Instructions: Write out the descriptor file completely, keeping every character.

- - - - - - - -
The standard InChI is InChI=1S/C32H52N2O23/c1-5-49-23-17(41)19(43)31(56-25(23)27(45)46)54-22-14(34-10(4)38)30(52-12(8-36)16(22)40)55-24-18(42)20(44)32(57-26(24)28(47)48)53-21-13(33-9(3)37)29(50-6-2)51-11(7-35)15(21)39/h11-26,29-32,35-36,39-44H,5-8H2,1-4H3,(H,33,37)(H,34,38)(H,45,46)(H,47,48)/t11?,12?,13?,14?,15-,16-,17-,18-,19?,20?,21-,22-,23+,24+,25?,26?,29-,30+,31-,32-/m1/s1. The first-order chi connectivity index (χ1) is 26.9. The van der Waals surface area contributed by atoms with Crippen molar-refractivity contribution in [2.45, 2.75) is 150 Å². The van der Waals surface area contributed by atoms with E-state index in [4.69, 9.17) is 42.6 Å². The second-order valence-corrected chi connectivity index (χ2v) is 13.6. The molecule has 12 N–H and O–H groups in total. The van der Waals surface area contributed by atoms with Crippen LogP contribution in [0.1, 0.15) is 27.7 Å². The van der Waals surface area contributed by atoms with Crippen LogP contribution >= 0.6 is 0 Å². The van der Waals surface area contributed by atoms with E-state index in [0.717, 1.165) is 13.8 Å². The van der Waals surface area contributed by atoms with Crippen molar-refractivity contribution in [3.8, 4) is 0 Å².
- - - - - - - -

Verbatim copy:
The standard InChI is InChI=1S/C32H52N2O23/c1-5-49-23-17(41)19(43)31(56-25(23)27(45)46)54-22-14(34-10(4)38)30(52-12(8-36)16(22)40)55-24-18(42)20(44)32(57-26(24)28(47)48)53-21-13(33-9(3)37)29(50-6-2)51-11(7-35)15(21)39/h11-26,29-32,35-36,39-44H,5-8H2,1-4H3,(H,33,37)(H,34,38)(H,45,46)(H,47,48)/t11?,12?,13?,14?,15-,16-,17-,18-,19?,20?,21-,22-,23+,24+,25?,26?,29-,30+,31-,32-/m1/s1. The first-order chi connectivity index (χ1) is 26.9. The van der Waals surface area contributed by atoms with Crippen molar-refractivity contribution in [2.45, 2.75) is 150 Å². The van der Waals surface area contributed by atoms with E-state index in [4.69, 9.17) is 42.6 Å². The second-order valence-corrected chi connectivity index (χ2v) is 13.6. The molecule has 12 N–H and O–H groups in total. The van der Waals surface area contributed by atoms with Crippen LogP contribution in [0.1, 0.15) is 27.7 Å². The van der Waals surface area contributed by atoms with Crippen LogP contribution >= 0.6 is 0 Å². The van der Waals surface area contributed by atoms with E-state index in [0.717, 1.165) is 13.8 Å². The van der Waals surface area contributed by atoms with Crippen molar-refractivity contribution in [3.8, 4) is 0 Å².